Words: Babak Haghighi
Photos: Alejandrina Hernandez
Bob Flasher’s RPT 520 class is not your typical lecture. Flasher, or “Flash” as students call him, is not your typical lecturer. And SFSU’s Recreation, Parks, and Tourism department is not your typical academic program.
If you enjoy a tedious workload, cramming facts, and an overly stressful finals week, then this department is not for you. In one of the final class meetings of the semester, Flasher’s RPT 520 (Parks and Outdoor Recreation Resources) students are scrambling across the massive GYM 118 classroom, participating in various cooperative challenges and activities. Some solve puzzles in the front while others play a difficult game of “Bomb Squad,” in which a team must cooperate to place a ball, which is held up by a web of strings, into a small bucket. They scream, they laugh, and they smile. But this is no end-of-the-semester party. This is a typical class meeting for a required core class in the department.
No PowerPoints. No textbooks. No note-taking. No boring lectures.
“We see value in interactive teaching methods,” says Patrick Tierney, chair of the Recreation, Parks, and Tourism department at SFSU. “All classes use learning games to bring theory to life. Some classes are half lecture and discussion and half activities.”
Flasher promises students to limit his lectures to no more than 20 minutes at a time.
“This ensures that I will bring other types of engaging and more interactive learning experiences to the three-hour classes,” he explains. “We do raps, engage in cooperative physical challenges, have small group projects, have students lead lively discussions, and watch exciting videos.”
By using unique, interactive teaching methods, Flasher has successfully turned a large classroom of more than 50 students into an intimate and light-hearted learning environment.
“I look at teaching as sharing what I’m excited about, and it shows,” he says. Flasher finds that this encourages students to share what they are excited about as well, leading to engaging class discussions and an interactive atmosphere. Flasher doesn’t use textbooks. “Face it—they’re boring,” he says. “I focus on teaching the most essential concepts, not on imparting loads of soon-forgotten information that is easy to test for. I would rather students learn fewer, more important things well through first hand experience.”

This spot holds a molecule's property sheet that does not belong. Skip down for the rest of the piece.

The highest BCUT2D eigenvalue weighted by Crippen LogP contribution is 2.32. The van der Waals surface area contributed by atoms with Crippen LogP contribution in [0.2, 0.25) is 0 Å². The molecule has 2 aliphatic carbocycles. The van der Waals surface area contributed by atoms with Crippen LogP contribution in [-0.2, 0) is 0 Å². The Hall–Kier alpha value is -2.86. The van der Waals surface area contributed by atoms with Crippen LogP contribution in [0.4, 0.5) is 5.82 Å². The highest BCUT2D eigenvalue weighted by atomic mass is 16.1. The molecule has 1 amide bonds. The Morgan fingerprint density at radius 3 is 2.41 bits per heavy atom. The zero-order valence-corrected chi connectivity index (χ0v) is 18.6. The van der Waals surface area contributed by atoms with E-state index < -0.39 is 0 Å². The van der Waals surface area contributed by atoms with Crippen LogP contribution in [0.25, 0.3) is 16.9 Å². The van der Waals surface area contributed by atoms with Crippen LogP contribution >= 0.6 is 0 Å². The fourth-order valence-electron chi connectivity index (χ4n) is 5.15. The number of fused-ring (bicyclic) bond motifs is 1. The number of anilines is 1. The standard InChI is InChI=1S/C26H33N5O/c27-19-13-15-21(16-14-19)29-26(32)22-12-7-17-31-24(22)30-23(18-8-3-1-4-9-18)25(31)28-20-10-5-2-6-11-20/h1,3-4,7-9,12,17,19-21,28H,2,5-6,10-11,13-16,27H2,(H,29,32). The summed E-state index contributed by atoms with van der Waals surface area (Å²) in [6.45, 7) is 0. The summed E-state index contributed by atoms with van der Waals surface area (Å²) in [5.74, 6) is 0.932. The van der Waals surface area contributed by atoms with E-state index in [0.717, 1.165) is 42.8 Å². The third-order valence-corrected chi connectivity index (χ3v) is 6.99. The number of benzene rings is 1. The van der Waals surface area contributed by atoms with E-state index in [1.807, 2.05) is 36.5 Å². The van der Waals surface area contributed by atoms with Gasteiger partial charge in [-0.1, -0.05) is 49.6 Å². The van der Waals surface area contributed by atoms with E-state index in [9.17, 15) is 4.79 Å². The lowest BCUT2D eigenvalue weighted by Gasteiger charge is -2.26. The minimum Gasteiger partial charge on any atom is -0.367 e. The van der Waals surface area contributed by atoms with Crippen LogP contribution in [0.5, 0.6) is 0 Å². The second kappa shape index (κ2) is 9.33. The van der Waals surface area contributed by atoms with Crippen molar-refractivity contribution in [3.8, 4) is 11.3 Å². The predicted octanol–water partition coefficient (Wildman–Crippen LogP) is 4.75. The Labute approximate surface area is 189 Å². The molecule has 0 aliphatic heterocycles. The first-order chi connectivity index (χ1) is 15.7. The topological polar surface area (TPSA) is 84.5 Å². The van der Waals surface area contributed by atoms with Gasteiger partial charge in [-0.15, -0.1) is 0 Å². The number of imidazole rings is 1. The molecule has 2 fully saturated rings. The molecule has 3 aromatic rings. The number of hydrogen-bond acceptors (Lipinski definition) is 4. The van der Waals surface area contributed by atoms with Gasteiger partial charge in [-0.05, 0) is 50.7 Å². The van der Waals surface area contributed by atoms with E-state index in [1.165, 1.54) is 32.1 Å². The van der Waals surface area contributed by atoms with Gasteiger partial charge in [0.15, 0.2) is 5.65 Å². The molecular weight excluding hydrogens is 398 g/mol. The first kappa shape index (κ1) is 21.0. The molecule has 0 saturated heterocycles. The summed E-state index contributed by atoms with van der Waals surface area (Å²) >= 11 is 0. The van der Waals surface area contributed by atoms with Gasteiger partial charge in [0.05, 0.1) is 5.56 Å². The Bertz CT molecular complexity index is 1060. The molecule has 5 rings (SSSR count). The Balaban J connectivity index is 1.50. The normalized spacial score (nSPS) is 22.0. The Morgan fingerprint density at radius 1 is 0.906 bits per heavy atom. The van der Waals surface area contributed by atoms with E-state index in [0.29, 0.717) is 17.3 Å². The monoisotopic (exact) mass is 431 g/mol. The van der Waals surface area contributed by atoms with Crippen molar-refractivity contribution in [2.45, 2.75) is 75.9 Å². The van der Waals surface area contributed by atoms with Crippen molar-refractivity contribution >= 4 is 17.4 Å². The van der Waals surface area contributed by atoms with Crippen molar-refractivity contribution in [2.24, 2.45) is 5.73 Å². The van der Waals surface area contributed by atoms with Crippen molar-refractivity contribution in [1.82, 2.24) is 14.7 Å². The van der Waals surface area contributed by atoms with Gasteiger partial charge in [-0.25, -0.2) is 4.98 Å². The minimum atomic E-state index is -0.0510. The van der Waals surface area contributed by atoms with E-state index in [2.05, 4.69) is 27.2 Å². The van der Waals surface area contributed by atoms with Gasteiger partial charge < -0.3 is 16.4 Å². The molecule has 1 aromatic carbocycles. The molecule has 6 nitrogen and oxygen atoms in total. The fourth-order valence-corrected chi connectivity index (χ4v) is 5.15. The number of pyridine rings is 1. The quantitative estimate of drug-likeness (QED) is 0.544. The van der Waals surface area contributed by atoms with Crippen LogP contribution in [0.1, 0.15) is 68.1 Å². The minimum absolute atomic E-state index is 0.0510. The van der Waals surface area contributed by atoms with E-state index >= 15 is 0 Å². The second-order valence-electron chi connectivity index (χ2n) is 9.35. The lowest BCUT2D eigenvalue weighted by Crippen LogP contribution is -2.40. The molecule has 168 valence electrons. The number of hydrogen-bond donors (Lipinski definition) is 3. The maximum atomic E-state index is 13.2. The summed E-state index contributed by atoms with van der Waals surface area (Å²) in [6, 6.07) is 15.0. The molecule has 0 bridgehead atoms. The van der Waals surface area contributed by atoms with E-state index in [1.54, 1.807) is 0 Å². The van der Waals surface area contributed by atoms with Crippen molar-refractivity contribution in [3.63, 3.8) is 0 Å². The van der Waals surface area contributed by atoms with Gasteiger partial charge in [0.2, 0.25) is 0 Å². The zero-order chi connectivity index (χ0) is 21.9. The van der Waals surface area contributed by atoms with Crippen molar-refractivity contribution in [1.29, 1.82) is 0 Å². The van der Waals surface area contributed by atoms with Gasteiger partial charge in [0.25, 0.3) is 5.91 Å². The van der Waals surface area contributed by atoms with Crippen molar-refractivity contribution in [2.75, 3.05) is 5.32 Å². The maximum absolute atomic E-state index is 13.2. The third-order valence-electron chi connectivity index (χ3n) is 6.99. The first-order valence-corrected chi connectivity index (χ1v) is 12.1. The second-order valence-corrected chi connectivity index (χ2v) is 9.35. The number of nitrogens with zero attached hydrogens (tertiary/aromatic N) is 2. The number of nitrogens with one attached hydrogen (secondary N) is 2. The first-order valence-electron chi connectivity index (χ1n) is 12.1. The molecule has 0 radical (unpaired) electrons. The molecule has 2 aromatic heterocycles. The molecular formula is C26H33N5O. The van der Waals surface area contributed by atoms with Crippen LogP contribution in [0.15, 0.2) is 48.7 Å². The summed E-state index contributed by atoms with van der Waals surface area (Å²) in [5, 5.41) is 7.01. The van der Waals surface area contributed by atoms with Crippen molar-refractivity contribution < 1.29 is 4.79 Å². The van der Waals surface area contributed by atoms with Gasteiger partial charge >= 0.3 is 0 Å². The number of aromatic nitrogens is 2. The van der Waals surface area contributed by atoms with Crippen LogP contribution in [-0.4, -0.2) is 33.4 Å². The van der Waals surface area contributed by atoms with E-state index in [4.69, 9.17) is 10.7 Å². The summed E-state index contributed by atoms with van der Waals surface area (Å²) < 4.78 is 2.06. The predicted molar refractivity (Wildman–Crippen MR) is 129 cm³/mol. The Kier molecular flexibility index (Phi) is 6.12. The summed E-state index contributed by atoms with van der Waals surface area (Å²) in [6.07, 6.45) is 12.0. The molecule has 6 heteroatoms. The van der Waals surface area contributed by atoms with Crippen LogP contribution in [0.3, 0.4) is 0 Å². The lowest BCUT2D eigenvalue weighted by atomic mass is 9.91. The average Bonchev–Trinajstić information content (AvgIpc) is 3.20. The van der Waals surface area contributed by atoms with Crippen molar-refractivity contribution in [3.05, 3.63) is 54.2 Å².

“This’ll be an interesting debrief,” says Flasher as he prepares to get the class to retire from their activities and return to their seats. He blows a wacky-sounding whistle, and the students know that playtime is over.
As they discuss the activities they just engaged in, Flasher asks the class about one of the games. “What made the ball fall off?”
“J.R.,” jokes one student. The rest of them laugh.
After the break, Flasher puts on his grey snapback hat in style and prepares for the weekly rap. He raps about health, education, and recreation in the verses until students join in on the chorus.
“Are you down widdit?” asks Flasher.
“I be down widdit!” the students respond.
“Ya’ll be down widdit?”
“We be down widdit!”
And this is just a core lecture course for the major. Other classes in the department take things to the next level.
“Many of the classes engage in activities that take students outside of their comfort zones,” says Flasher. These classes include Small Boat Sailing, Beginning Rock Climbing, Introduction to Back Country Skiing, and more. Even the classes that don’t focus on a specific activity take students on various field trips that involve challenging and exciting activities.
“We whitewater raft, snow camp, rock climb, camp out, sail, kayak, do ropes courses, and many other unique activities that help students realize that they are way more competent at many facets of life than they ever imagined,” says Flasher. “[Students] learn to take reasonable risks that greatly enhance their quality of life instead of just going home every night to go on Facebook or play video games.”
This semester, Flasher has taken his RPT 520 students on a handful of field trips, usually to local parks and playgrounds and meeting the people that keep those parks and playground existent.
Despite its unconventional academic characteristics, the Recreation, Parks, and Tourism department isn’t all fun and games.
“Our majors take away skills and knowledge that will help them get a professional career started or enhanced,” says Tierney. “For non-majors, RPT classes push students to expand their world view, question assumption, look at balance in their lives, and encourage them to become change agents.”
RPT majors are required to complete 800 hours of volunteer work in the fields of recreation, parks, or tourism. Their senior year is spent planning and working at a full-time internship. Flasher says that 60% of the students are usually hired permanently by the organizations they intern at.
“This department focuses on developing practical skills, based on research and real-world experience,” says Flasher. “That’s why so many of us are lecturers—people hired to teach who have other 9-5 jobs in the field. We can share personal real-world experiences, not just teach to the test.”
As with most departments at the university, funding has not been ideal.
“Funding is always a challenge,” says Tierney. “But we’ve got to move forward and make the best of what we have. We need to look at non-traditional funding sources.”
This semester alone, the department had to apply for special funding just to run seven of its regular classes.
“It would be great to regain the funding we had just three years ago,” says Flasher.
There’s no denying the sheer educational value of RPT classes at SFSU. They are among the most interactive academic options at the university. Whether for an easy elective or for a serious pursuit of academics, a leisurely taste of Recreation, Parks, and Tourism is worthwhile.
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